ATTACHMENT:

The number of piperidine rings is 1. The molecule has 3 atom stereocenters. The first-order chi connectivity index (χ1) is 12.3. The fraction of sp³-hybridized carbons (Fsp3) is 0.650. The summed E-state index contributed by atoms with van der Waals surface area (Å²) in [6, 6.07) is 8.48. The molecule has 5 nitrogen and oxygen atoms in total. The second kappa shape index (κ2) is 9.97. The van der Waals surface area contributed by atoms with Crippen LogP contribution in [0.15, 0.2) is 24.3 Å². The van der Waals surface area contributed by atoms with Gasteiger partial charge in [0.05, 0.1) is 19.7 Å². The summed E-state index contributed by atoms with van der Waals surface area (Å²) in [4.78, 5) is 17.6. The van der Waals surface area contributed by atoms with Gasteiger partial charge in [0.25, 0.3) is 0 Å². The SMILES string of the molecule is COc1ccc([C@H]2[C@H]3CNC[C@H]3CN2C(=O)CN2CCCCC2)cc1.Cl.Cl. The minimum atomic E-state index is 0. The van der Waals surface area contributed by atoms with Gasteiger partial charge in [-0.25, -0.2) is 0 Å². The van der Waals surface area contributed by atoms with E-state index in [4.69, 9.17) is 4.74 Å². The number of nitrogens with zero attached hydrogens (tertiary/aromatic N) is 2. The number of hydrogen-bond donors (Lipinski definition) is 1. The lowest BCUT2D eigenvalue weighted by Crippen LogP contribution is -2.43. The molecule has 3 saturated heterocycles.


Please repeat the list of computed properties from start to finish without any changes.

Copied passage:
The number of piperidine rings is 1. The molecule has 3 atom stereocenters. The first-order chi connectivity index (χ1) is 12.3. The fraction of sp³-hybridized carbons (Fsp3) is 0.650. The summed E-state index contributed by atoms with van der Waals surface area (Å²) in [6, 6.07) is 8.48. The molecule has 5 nitrogen and oxygen atoms in total. The second kappa shape index (κ2) is 9.97. The van der Waals surface area contributed by atoms with Crippen LogP contribution in [0.15, 0.2) is 24.3 Å². The van der Waals surface area contributed by atoms with Gasteiger partial charge in [0.05, 0.1) is 19.7 Å². The summed E-state index contributed by atoms with van der Waals surface area (Å²) in [4.78, 5) is 17.6. The van der Waals surface area contributed by atoms with Gasteiger partial charge in [0.25, 0.3) is 0 Å². The SMILES string of the molecule is COc1ccc([C@H]2[C@H]3CNC[C@H]3CN2C(=O)CN2CCCCC2)cc1.Cl.Cl. The minimum atomic E-state index is 0. The van der Waals surface area contributed by atoms with Gasteiger partial charge in [-0.25, -0.2) is 0 Å². The van der Waals surface area contributed by atoms with E-state index in [4.69, 9.17) is 4.74 Å². The number of nitrogens with zero attached hydrogens (tertiary/aromatic N) is 2. The number of hydrogen-bond donors (Lipinski definition) is 1. The lowest BCUT2D eigenvalue weighted by Crippen LogP contribution is -2.43. The molecule has 3 saturated heterocycles.